Many questions divide Canadians: Oil and the environment; globalization; Quebec sovereignty. And resurfacing now: The baby seal hunt.
While the big eyes of these pups appeal to many, tradition and economic arguments have won out so far, so the hunt continues. But should it?
The discussion hinges on animal rights and hunters’ rights. When hunters club baby seals, some pups do not die immediately — up to 42 per cent — and are skinned alive. Many Canadians see such treatment as inhumane and inexcusable. Russian Prime Minister Vladimir Putin apparently agrees. He recently banned the hunt in Russian waters, decrying the hunt as too bloody and inhumane.
Hunters have rights, too. Indigenous people began hunting the harp seal 4,000 years ago, and European settlers continued this tradition. Hunting revenue peaked at $40 million in 2003; the seal hunt is a mainstay to disadvantaged Atlantic Canadian communities.
Fisheries and Oceans Canada (DFO) treats the hunt as a fishery even though seals are members of the canine family and have a higher cognitive capacity than fish. This impedes the proper management of the hunt to ensure that seals die in a humane way.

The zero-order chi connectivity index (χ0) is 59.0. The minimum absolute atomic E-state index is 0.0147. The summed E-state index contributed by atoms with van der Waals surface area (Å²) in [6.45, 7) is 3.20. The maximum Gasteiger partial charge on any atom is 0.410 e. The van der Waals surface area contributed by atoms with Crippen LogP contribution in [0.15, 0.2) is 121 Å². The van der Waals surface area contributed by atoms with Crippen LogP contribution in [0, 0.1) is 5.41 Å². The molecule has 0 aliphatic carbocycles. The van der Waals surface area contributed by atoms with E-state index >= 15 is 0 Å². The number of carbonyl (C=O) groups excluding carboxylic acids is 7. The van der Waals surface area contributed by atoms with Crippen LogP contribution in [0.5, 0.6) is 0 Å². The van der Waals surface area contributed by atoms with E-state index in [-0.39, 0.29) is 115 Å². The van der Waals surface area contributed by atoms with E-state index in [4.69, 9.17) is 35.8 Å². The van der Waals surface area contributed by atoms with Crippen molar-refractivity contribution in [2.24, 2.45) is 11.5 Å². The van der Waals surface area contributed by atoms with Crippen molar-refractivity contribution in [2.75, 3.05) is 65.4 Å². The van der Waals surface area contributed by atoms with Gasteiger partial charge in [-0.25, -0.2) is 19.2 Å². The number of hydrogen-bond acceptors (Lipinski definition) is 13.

In light of the huge opportunity of the 2010 Olympics for Canadian tourism and its economy, it’s worth considering the potential impacts of clubbed-seal images on Canada’s global image. The hunt may not have to end to maintain Canada’s good image, but to be safe, we might as well give seals the same safeguards for humane death as we do cows and pigs.
Email firstname.lastname@example.org to share your thoughts with DFO’s minister.
– Kai Chan is an assistant professor and Canada Research Chair at the Institute for Resources, Environment, and Sustainability (IRES) at UBC; email@example.com. Megan Mach is a PhD student at IRES at UBC, studying how invasive species will impact services provided by our local ecosystems.